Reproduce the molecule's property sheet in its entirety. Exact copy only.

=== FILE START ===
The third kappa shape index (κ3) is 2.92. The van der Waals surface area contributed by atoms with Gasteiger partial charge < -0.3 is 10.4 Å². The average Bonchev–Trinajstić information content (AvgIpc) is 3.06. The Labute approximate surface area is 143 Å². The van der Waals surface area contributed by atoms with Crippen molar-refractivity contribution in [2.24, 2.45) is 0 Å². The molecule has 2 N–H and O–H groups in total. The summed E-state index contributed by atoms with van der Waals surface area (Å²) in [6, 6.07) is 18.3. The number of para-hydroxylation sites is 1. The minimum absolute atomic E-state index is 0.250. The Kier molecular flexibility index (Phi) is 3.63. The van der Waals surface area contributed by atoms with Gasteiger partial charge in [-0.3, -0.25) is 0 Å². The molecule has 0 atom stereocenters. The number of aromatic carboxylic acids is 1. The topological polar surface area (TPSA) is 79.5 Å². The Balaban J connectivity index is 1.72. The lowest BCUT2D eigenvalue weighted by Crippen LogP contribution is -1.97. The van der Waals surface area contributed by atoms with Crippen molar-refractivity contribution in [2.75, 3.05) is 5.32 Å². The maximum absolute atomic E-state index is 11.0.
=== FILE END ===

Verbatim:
The third kappa shape index (κ3) is 2.92. The van der Waals surface area contributed by atoms with Gasteiger partial charge < -0.3 is 10.4 Å². The average Bonchev–Trinajstić information content (AvgIpc) is 3.06. The Labute approximate surface area is 143 Å². The van der Waals surface area contributed by atoms with Crippen molar-refractivity contribution in [2.24, 2.45) is 0 Å². The molecule has 2 N–H and O–H groups in total. The summed E-state index contributed by atoms with van der Waals surface area (Å²) in [6, 6.07) is 18.3. The number of para-hydroxylation sites is 1. The minimum absolute atomic E-state index is 0.250. The Kier molecular flexibility index (Phi) is 3.63. The van der Waals surface area contributed by atoms with Gasteiger partial charge in [-0.3, -0.25) is 0 Å². The molecule has 0 atom stereocenters. The number of aromatic carboxylic acids is 1. The topological polar surface area (TPSA) is 79.5 Å². The Balaban J connectivity index is 1.72. The lowest BCUT2D eigenvalue weighted by Crippen LogP contribution is -1.97. The van der Waals surface area contributed by atoms with Crippen molar-refractivity contribution in [2.75, 3.05) is 5.32 Å². The maximum absolute atomic E-state index is 11.0.